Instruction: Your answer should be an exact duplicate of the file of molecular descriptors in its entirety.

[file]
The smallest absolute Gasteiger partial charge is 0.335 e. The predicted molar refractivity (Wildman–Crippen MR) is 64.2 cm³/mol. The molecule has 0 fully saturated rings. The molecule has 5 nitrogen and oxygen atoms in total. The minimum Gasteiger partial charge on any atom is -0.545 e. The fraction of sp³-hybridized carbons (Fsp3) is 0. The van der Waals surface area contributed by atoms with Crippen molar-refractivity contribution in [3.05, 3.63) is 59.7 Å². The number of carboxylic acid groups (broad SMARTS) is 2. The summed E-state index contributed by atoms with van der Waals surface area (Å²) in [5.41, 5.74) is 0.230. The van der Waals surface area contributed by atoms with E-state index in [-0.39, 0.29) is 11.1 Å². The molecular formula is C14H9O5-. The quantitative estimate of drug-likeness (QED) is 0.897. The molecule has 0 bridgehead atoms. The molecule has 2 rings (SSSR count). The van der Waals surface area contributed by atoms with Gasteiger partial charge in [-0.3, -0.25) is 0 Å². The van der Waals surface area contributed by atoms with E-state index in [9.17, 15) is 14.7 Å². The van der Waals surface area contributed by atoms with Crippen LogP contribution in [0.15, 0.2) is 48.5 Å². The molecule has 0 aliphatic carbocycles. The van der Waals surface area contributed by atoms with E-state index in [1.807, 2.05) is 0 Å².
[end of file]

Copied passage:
The smallest absolute Gasteiger partial charge is 0.335 e. The predicted molar refractivity (Wildman–Crippen MR) is 64.2 cm³/mol. The molecule has 0 fully saturated rings. The molecule has 5 nitrogen and oxygen atoms in total. The minimum Gasteiger partial charge on any atom is -0.545 e. The fraction of sp³-hybridized carbons (Fsp3) is 0. The van der Waals surface area contributed by atoms with Crippen molar-refractivity contribution in [3.05, 3.63) is 59.7 Å². The number of carboxylic acid groups (broad SMARTS) is 2. The summed E-state index contributed by atoms with van der Waals surface area (Å²) in [5.41, 5.74) is 0.230. The van der Waals surface area contributed by atoms with E-state index in [-0.39, 0.29) is 11.1 Å². The molecular formula is C14H9O5-. The quantitative estimate of drug-likeness (QED) is 0.897. The molecule has 0 bridgehead atoms. The molecule has 2 rings (SSSR count). The van der Waals surface area contributed by atoms with Gasteiger partial charge in [-0.3, -0.25) is 0 Å². The van der Waals surface area contributed by atoms with E-state index in [9.17, 15) is 14.7 Å². The van der Waals surface area contributed by atoms with Crippen LogP contribution in [0.15, 0.2) is 48.5 Å². The molecule has 0 aliphatic carbocycles. The van der Waals surface area contributed by atoms with E-state index in [1.807, 2.05) is 0 Å².